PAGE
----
With the obtaining of this protection, the measures contained in both documents are rendered invalid. That is, nothing of the content may be carried out by the agencies in charge of energy policy in the country.
The court ruled that the Cenace agreement is not valid, since the measures contained in the document should have been published by the Energy Regulatory Commission (CRE), the electricity market regulator. Regarding the reliability policy, it was rendered invalid because the Sener did not follow all the regulatory improvement procedures and published it via fast track in the Official Gazette of the Federation.
Greenpeace submitted the request for protection since May 25, arguing that the federal government measures violate the human right to a healthy environment.
“We distance ourselves from the interests of the companies. We do not present competitive arguments, like companies, they claim that they close the market, commercial interests, investment closure. We appeal to the human right to a healthy environment, ”said María Colín, a Greenpeace lawyer, in a recent interview.
The federal government published both measures at the beginning of the coronavirus pandemic in the country, arguing that renewable plants violate the reliability of the national electricity system in the midst of a crucial moment, such as the health emergency.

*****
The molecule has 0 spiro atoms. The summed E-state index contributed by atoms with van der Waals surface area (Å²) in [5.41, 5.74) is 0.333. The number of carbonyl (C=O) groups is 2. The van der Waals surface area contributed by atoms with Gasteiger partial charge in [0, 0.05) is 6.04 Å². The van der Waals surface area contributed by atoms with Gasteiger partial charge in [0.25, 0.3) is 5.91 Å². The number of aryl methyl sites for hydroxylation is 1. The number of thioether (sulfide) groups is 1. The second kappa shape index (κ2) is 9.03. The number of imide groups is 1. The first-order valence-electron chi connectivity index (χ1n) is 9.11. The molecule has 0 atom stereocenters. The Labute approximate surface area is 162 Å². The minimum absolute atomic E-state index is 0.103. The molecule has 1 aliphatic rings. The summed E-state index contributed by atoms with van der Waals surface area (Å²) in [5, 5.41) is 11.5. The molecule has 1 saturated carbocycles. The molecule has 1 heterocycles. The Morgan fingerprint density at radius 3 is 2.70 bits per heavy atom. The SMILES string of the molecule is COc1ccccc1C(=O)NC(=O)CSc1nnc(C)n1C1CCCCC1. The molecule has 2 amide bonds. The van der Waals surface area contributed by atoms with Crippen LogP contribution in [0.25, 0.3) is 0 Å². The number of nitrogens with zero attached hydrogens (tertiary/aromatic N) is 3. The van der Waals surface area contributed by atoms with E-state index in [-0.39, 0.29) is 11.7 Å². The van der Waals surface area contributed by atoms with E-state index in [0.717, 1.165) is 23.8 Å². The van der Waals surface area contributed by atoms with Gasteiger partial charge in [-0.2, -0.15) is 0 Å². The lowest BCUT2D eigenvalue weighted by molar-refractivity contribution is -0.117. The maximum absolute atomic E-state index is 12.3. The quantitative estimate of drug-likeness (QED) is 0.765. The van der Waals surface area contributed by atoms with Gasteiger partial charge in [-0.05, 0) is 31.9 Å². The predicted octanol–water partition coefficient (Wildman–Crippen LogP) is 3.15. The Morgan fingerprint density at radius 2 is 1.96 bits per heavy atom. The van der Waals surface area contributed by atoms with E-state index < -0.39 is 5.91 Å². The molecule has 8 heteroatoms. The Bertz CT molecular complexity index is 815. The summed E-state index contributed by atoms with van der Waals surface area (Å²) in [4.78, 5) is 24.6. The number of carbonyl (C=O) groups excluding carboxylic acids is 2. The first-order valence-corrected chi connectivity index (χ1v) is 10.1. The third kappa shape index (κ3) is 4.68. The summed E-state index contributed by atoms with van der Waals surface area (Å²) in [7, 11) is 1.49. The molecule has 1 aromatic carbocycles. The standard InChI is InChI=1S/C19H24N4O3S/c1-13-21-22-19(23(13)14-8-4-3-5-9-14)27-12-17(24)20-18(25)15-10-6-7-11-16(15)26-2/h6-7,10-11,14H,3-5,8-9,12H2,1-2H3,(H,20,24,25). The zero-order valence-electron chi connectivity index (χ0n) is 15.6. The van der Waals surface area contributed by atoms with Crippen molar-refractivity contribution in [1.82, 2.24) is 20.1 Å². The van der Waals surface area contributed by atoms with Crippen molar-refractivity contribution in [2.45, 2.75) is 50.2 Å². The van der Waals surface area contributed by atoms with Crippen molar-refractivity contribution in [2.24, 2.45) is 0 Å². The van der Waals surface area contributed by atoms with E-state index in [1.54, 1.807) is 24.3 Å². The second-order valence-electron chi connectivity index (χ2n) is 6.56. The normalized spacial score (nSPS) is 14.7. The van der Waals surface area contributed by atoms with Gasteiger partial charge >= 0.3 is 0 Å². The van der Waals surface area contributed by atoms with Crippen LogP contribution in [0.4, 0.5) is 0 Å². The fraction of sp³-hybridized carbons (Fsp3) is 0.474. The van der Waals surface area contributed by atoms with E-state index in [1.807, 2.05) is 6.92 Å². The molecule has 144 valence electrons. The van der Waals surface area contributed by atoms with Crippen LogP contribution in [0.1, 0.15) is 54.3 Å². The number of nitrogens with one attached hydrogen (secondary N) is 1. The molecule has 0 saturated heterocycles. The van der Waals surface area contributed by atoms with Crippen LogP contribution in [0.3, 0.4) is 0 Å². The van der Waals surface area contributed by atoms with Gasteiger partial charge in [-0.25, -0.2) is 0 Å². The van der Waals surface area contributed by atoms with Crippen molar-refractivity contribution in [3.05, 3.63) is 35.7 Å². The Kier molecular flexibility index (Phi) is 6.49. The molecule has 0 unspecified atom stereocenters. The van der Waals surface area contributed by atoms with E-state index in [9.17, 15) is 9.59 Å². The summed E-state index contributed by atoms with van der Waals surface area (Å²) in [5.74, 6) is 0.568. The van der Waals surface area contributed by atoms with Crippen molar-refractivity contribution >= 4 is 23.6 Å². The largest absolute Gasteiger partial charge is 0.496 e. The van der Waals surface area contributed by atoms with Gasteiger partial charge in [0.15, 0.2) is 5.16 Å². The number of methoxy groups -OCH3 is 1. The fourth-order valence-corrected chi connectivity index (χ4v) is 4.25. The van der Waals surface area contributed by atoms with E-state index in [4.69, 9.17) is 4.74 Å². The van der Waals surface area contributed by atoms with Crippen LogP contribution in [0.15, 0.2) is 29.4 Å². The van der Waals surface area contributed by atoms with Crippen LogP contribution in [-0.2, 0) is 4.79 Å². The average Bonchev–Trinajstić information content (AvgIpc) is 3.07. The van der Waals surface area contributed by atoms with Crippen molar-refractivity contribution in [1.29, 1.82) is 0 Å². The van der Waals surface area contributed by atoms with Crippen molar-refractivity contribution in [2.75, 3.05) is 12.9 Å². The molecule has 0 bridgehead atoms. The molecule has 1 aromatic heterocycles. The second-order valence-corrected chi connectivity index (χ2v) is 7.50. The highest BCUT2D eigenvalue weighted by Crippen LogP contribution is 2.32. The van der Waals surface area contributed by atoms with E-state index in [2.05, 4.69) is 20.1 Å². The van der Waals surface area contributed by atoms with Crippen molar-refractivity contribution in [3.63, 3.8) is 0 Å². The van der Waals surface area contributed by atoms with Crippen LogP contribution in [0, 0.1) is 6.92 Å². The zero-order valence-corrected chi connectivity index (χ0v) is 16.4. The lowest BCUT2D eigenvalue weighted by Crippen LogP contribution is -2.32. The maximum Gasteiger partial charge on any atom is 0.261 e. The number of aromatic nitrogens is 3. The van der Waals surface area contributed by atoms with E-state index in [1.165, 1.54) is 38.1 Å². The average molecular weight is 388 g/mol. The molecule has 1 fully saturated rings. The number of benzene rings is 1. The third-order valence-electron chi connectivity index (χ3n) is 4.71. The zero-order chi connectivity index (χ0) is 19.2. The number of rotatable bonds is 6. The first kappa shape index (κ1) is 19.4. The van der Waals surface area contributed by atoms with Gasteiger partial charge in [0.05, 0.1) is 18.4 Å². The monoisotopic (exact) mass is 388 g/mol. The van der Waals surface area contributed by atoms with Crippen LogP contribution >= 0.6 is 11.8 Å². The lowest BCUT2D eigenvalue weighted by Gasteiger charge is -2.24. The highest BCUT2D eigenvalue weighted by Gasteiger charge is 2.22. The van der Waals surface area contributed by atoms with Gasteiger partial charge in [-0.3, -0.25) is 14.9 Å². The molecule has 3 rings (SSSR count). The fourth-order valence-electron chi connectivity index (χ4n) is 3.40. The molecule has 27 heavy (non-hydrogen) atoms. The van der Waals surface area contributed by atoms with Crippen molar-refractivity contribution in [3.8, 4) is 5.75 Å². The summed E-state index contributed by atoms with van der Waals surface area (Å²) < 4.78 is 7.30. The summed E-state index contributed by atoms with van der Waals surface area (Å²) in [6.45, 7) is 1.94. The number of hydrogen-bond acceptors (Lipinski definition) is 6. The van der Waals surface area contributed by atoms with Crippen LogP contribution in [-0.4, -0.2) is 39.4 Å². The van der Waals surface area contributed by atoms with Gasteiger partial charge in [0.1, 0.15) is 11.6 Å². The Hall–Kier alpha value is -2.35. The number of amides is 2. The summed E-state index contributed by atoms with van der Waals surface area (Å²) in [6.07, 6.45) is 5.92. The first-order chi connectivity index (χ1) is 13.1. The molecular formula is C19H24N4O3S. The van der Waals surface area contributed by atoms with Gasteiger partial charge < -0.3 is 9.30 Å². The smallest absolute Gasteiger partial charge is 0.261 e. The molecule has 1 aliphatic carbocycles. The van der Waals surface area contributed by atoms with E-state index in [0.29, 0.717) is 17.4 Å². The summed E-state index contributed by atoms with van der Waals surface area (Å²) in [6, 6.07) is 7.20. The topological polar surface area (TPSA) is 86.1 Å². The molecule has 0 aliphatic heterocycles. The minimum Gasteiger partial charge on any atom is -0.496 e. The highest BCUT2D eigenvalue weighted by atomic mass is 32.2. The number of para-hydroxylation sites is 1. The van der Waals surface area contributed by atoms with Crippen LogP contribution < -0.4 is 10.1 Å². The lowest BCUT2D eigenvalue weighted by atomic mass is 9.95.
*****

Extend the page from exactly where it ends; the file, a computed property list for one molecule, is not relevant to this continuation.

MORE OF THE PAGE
The publication also came after the federal government consistently complained about the impact the new plants have had on the operation of the power system and on the CFE’s market share in the generation market.
Among other things, the Cenace agreement suspended the pre-operational tests necessary for the entry into operation of new wind and solar plants.
Sener’s policy went further, the highest body in charge of energy policy intended to give more powers to the CFE and modify the order in which the plants dispatch energy to the electricity grid, in order to favor the plants of the national electricity company.
Greenpeace also submitted a request for protection to stop the Energy Sector Program, which also includes a greater use of fossil fuels. But so far, there is still no final resolution on this.